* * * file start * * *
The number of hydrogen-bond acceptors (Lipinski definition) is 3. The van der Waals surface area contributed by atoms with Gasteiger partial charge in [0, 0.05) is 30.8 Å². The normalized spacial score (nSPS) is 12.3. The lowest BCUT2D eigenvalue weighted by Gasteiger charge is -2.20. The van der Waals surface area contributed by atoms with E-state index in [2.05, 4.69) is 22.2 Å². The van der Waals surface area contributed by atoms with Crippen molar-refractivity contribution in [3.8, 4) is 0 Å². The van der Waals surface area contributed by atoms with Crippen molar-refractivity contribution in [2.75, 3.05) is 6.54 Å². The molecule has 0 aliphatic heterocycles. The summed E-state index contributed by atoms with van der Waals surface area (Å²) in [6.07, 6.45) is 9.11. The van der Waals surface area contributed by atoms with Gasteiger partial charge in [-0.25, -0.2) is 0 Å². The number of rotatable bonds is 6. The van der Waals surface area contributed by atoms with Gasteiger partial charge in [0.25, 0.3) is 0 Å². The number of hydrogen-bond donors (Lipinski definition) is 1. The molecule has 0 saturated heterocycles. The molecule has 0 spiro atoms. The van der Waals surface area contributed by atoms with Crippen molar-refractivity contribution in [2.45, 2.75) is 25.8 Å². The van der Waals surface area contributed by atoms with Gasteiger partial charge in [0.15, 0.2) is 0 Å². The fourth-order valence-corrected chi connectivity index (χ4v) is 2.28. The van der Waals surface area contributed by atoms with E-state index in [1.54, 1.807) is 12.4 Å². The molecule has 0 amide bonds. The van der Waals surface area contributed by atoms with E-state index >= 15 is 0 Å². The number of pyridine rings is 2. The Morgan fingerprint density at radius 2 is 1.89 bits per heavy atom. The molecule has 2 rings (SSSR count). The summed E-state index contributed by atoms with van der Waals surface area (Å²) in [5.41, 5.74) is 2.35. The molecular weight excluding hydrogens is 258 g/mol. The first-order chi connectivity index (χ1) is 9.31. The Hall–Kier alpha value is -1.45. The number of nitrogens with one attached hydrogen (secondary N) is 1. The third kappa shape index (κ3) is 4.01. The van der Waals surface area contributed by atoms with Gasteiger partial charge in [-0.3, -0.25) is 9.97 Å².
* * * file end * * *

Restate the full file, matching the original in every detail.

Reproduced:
The number of hydrogen-bond acceptors (Lipinski definition) is 3. The van der Waals surface area contributed by atoms with Gasteiger partial charge in [0, 0.05) is 30.8 Å². The normalized spacial score (nSPS) is 12.3. The lowest BCUT2D eigenvalue weighted by Gasteiger charge is -2.20. The van der Waals surface area contributed by atoms with E-state index in [2.05, 4.69) is 22.2 Å². The van der Waals surface area contributed by atoms with Crippen molar-refractivity contribution in [3.8, 4) is 0 Å². The van der Waals surface area contributed by atoms with Crippen molar-refractivity contribution in [2.75, 3.05) is 6.54 Å². The molecule has 0 aliphatic heterocycles. The summed E-state index contributed by atoms with van der Waals surface area (Å²) in [6.07, 6.45) is 9.11. The van der Waals surface area contributed by atoms with Gasteiger partial charge in [-0.25, -0.2) is 0 Å². The number of rotatable bonds is 6. The van der Waals surface area contributed by atoms with Gasteiger partial charge in [0.25, 0.3) is 0 Å². The number of hydrogen-bond donors (Lipinski definition) is 1. The molecule has 0 saturated heterocycles. The molecule has 0 spiro atoms. The van der Waals surface area contributed by atoms with Crippen molar-refractivity contribution in [2.45, 2.75) is 25.8 Å². The van der Waals surface area contributed by atoms with Gasteiger partial charge in [0.15, 0.2) is 0 Å². The fourth-order valence-corrected chi connectivity index (χ4v) is 2.28. The van der Waals surface area contributed by atoms with E-state index in [1.54, 1.807) is 12.4 Å². The molecule has 0 amide bonds. The van der Waals surface area contributed by atoms with E-state index >= 15 is 0 Å². The number of pyridine rings is 2. The Morgan fingerprint density at radius 2 is 1.89 bits per heavy atom. The molecule has 2 rings (SSSR count). The summed E-state index contributed by atoms with van der Waals surface area (Å²) in [5.41, 5.74) is 2.35. The molecular weight excluding hydrogens is 258 g/mol. The first-order chi connectivity index (χ1) is 9.31. The Hall–Kier alpha value is -1.45. The number of nitrogens with one attached hydrogen (secondary N) is 1. The third kappa shape index (κ3) is 4.01. The van der Waals surface area contributed by atoms with Gasteiger partial charge in [-0.3, -0.25) is 9.97 Å².